I don't know how many of you know this but most cucumber, summer squash and zucchini plants have tiny spines on the stems of the plants (and on the fruit themselves in the case of the cucumber). Picking them helps to build my pain tolerance level! Today it took me 2 hours to harvest 800' of cucs, zucs and summer squashes, amounting to 250 pounds. I suppose a few whences and scratches are worth it ;)
This Week's Loot: ss, cucs, zucs, green beans, broccoli? peppers? cabbage, chard, beets and fresh garlic!
I will apologize for the short blogs these last few weeks and the lack of color and formatting. Blogger seems to be having a mental breakdown, or maybe it is me. But for some reason the basic formatting is no longer working for me. If anyone has any suggestions...

Monday, August 1, 2011

August 2nd and 5th

Summer has Come!!!
Summer is marked by the crunch of a cucumber as far as I am concerned. From now on each day is filled with harvesting; cucumbers, summer squash, zucchini, green beans and soon tomatoes and melons. I try and do each of these every other day and split them up so I am not harvesting all of them in one day!
I realized yesterday that this week was the last week that I will seed in the greenhouse for the year. It is amazing how fast the time flies--August already!! The growing season is almost 2 months shorter here in Maine than where I started farming in PA and I can't say that I have fully gotten used to it yet. This year, more than ever, I am seeing how "living in the moment" is a very difficult task for a farmer. The shortest seed I have is a radish which is about 30 days. This means from the moment I drop the seed into soil, it will be approximately 30 days until I am able to harvest. Most of my crops however are, on average, 60 days--2 months and on up to 110 days. I am continuously thinking about 2-3 months down the road and sometimes even 10 months--I seed the parsnips in June and don't harvest them until April the next year!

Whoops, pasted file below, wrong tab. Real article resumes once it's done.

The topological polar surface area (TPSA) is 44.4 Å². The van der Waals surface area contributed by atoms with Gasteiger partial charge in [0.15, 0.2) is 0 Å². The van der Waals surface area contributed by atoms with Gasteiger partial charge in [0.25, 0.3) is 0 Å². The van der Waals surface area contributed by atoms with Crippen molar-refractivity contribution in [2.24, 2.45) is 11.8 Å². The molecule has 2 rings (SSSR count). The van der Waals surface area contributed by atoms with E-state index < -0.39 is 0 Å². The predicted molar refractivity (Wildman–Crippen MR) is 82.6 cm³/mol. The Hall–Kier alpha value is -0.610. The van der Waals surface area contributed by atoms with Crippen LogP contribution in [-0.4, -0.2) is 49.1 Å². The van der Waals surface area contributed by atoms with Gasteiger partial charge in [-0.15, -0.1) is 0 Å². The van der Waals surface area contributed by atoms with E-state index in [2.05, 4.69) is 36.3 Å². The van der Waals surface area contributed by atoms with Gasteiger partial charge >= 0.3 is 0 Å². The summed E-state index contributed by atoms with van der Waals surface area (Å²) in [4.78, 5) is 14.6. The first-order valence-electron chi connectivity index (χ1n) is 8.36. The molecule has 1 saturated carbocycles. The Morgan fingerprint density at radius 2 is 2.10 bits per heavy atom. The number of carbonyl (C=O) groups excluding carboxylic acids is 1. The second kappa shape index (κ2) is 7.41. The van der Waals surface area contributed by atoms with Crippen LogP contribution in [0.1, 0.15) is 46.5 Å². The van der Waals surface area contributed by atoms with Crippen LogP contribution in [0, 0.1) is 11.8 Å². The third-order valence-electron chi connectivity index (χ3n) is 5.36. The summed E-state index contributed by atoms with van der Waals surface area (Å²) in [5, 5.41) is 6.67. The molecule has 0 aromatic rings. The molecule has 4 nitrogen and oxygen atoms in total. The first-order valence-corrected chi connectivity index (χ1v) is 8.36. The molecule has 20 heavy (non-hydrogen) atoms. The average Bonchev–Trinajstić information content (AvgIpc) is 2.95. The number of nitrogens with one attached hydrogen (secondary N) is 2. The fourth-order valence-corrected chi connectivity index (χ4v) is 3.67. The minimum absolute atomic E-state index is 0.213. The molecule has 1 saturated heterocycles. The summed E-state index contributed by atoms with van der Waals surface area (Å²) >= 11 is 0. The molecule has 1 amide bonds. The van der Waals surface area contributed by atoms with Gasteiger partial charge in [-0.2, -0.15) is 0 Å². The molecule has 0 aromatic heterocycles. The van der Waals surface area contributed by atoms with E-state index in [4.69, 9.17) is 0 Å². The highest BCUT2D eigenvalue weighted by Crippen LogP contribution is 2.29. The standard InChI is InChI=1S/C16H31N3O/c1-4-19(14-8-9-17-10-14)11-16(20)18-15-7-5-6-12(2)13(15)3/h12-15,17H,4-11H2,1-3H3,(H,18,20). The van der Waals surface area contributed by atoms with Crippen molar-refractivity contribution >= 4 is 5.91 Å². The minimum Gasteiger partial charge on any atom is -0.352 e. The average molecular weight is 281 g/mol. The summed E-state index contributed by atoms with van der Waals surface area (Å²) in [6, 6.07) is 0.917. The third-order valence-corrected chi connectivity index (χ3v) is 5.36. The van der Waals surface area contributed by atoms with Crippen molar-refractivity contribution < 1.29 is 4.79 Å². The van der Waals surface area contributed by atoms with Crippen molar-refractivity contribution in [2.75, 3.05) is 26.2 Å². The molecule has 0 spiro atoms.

Here it is: the mark of summer, the cucumber, and all I can think about is what I need to sow for the fall and winter harvests, what I need to bed the empty spots down with so they aren't bare for the winter, etc, etc, etc...I don't know who ever said that farmers where dumb. I mean here is a job where you have to be on your toes at every moment; it's a business, a brain twister, a scheduling/planning/logistical game all while teetering on the whim of nature. Oh and it would be nice to have some marketing and mechanical skills under your belt as well : ) It's tricky I tell you. There is never a dull moment!

Green bean it up! Extra green beans for sale at pick up$2/lb
Be sure to check out last year's post for the descriptions of all the summer squash...

http://littleridgefarmmembers.blogspot.com/2010/07/week-8-july-13th-and-16th.html